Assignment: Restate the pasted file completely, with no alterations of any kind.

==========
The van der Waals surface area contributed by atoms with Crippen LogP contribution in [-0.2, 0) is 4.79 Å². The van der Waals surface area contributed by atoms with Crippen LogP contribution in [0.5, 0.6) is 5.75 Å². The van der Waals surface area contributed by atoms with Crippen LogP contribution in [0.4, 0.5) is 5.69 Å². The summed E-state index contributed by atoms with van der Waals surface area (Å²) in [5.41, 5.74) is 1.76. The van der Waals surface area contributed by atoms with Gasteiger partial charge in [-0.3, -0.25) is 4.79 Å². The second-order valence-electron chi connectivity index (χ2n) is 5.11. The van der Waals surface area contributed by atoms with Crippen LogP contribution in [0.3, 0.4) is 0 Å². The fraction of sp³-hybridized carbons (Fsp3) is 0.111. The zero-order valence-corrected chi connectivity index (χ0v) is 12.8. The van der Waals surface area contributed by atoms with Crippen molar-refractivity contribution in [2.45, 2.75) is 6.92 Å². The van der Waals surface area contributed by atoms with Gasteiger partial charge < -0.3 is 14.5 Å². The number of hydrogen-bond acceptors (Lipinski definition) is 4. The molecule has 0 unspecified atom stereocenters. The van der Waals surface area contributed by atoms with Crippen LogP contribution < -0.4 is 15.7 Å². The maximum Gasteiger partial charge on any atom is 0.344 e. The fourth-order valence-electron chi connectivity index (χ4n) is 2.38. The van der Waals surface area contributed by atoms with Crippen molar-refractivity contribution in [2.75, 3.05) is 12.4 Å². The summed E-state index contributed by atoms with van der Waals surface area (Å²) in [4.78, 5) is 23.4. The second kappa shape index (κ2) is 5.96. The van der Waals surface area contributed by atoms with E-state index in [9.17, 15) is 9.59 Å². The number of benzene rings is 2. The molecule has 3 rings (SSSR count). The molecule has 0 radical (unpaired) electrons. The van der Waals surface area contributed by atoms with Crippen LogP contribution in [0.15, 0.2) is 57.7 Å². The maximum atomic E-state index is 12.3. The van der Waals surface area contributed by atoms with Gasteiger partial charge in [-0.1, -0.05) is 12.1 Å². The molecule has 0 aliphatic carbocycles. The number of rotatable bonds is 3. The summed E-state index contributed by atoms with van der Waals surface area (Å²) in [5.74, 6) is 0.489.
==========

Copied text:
The van der Waals surface area contributed by atoms with Crippen LogP contribution in [-0.2, 0) is 4.79 Å². The van der Waals surface area contributed by atoms with Crippen LogP contribution in [0.5, 0.6) is 5.75 Å². The van der Waals surface area contributed by atoms with Crippen LogP contribution in [0.4, 0.5) is 5.69 Å². The summed E-state index contributed by atoms with van der Waals surface area (Å²) in [5.41, 5.74) is 1.76. The van der Waals surface area contributed by atoms with Gasteiger partial charge in [-0.3, -0.25) is 4.79 Å². The second-order valence-electron chi connectivity index (χ2n) is 5.11. The van der Waals surface area contributed by atoms with Crippen LogP contribution in [0.3, 0.4) is 0 Å². The fraction of sp³-hybridized carbons (Fsp3) is 0.111. The zero-order valence-corrected chi connectivity index (χ0v) is 12.8. The van der Waals surface area contributed by atoms with Crippen molar-refractivity contribution in [2.45, 2.75) is 6.92 Å². The van der Waals surface area contributed by atoms with Gasteiger partial charge < -0.3 is 14.5 Å². The number of hydrogen-bond acceptors (Lipinski definition) is 4. The molecule has 0 unspecified atom stereocenters. The van der Waals surface area contributed by atoms with Crippen LogP contribution < -0.4 is 15.7 Å². The maximum Gasteiger partial charge on any atom is 0.344 e. The fourth-order valence-electron chi connectivity index (χ4n) is 2.38. The van der Waals surface area contributed by atoms with Crippen molar-refractivity contribution in [2.75, 3.05) is 12.4 Å². The summed E-state index contributed by atoms with van der Waals surface area (Å²) in [4.78, 5) is 23.4. The second kappa shape index (κ2) is 5.96. The van der Waals surface area contributed by atoms with E-state index in [9.17, 15) is 9.59 Å². The number of benzene rings is 2. The molecule has 3 rings (SSSR count). The molecule has 0 radical (unpaired) electrons. The van der Waals surface area contributed by atoms with Crippen LogP contribution in [0.15, 0.2) is 57.7 Å². The maximum atomic E-state index is 12.3. The van der Waals surface area contributed by atoms with Gasteiger partial charge in [-0.1, -0.05) is 12.1 Å². The molecule has 0 aliphatic carbocycles. The number of rotatable bonds is 3. The summed E-state index contributed by atoms with van der Waals surface area (Å²) in [5.74, 6) is 0.489.